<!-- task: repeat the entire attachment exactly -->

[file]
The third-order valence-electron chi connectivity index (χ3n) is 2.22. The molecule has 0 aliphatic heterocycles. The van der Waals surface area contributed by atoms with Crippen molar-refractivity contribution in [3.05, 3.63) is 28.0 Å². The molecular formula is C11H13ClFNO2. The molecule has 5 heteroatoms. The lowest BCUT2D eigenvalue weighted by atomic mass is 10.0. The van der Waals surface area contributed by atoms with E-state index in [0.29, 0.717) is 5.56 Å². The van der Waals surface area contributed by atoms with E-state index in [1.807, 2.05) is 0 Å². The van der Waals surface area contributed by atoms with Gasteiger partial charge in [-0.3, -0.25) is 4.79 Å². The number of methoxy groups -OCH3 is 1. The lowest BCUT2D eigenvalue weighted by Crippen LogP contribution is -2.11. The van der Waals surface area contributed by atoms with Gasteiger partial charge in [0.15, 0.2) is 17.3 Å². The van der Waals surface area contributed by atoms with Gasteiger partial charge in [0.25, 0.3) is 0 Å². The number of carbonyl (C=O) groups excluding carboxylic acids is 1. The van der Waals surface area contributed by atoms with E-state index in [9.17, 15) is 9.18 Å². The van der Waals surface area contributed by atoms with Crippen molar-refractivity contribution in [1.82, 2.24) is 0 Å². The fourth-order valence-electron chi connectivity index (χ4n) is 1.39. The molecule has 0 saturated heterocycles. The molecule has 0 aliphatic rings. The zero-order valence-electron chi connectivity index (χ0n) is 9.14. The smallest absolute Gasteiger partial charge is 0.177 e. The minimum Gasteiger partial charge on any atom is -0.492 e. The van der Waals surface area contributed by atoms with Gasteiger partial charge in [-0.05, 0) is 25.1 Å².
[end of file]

The third-order valence-electron chi connectivity index (χ3n) is 2.22. The molecule has 0 aliphatic heterocycles. The van der Waals surface area contributed by atoms with Crippen molar-refractivity contribution in [3.05, 3.63) is 28.0 Å². The molecular formula is C11H13ClFNO2. The molecule has 5 heteroatoms. The lowest BCUT2D eigenvalue weighted by atomic mass is 10.0. The van der Waals surface area contributed by atoms with E-state index in [0.29, 0.717) is 5.56 Å². The van der Waals surface area contributed by atoms with E-state index in [1.807, 2.05) is 0 Å². The van der Waals surface area contributed by atoms with Gasteiger partial charge in [-0.3, -0.25) is 4.79 Å². The number of methoxy groups -OCH3 is 1. The lowest BCUT2D eigenvalue weighted by Crippen LogP contribution is -2.11. The van der Waals surface area contributed by atoms with Gasteiger partial charge in [0.15, 0.2) is 17.3 Å². The van der Waals surface area contributed by atoms with Gasteiger partial charge in [0.25, 0.3) is 0 Å². The number of carbonyl (C=O) groups excluding carboxylic acids is 1. The van der Waals surface area contributed by atoms with E-state index in [9.17, 15) is 9.18 Å². The van der Waals surface area contributed by atoms with Crippen molar-refractivity contribution in [1.82, 2.24) is 0 Å². The fourth-order valence-electron chi connectivity index (χ4n) is 1.39. The molecule has 0 saturated heterocycles. The molecule has 0 aliphatic rings. The zero-order valence-electron chi connectivity index (χ0n) is 9.14. The smallest absolute Gasteiger partial charge is 0.177 e. The minimum Gasteiger partial charge on any atom is -0.492 e. The van der Waals surface area contributed by atoms with Gasteiger partial charge in [-0.05, 0) is 25.1 Å².